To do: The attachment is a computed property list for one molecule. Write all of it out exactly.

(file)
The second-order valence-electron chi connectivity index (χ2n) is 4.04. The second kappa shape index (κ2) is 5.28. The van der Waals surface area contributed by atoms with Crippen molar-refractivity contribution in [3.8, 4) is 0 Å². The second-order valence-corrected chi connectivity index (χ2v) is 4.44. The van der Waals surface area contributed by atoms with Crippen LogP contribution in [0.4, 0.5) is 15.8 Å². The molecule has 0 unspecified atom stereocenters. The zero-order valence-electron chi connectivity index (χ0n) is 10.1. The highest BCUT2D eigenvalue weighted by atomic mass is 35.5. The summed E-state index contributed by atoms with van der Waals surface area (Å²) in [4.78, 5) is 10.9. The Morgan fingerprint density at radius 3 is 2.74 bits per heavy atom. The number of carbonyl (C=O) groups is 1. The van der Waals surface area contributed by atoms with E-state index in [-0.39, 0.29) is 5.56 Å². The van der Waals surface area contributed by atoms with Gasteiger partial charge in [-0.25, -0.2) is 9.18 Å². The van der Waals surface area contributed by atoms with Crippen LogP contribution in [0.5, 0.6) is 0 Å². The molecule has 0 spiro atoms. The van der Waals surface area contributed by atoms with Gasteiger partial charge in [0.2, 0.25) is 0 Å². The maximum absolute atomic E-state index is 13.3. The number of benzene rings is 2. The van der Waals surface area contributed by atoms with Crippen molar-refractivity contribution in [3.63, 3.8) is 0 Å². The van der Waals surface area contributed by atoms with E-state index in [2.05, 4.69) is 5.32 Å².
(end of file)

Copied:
The second-order valence-electron chi connectivity index (χ2n) is 4.04. The second kappa shape index (κ2) is 5.28. The van der Waals surface area contributed by atoms with Crippen molar-refractivity contribution in [3.8, 4) is 0 Å². The second-order valence-corrected chi connectivity index (χ2v) is 4.44. The van der Waals surface area contributed by atoms with Crippen LogP contribution in [0.4, 0.5) is 15.8 Å². The molecule has 0 unspecified atom stereocenters. The zero-order valence-electron chi connectivity index (χ0n) is 10.1. The highest BCUT2D eigenvalue weighted by atomic mass is 35.5. The summed E-state index contributed by atoms with van der Waals surface area (Å²) in [4.78, 5) is 10.9. The Morgan fingerprint density at radius 3 is 2.74 bits per heavy atom. The number of carbonyl (C=O) groups is 1. The van der Waals surface area contributed by atoms with E-state index in [-0.39, 0.29) is 5.56 Å². The van der Waals surface area contributed by atoms with Gasteiger partial charge in [-0.25, -0.2) is 9.18 Å². The van der Waals surface area contributed by atoms with Crippen LogP contribution in [0.5, 0.6) is 0 Å². The molecule has 0 spiro atoms. The van der Waals surface area contributed by atoms with Gasteiger partial charge in [0.2, 0.25) is 0 Å². The maximum absolute atomic E-state index is 13.3. The number of benzene rings is 2. The van der Waals surface area contributed by atoms with Crippen molar-refractivity contribution in [3.63, 3.8) is 0 Å². The van der Waals surface area contributed by atoms with E-state index in [2.05, 4.69) is 5.32 Å².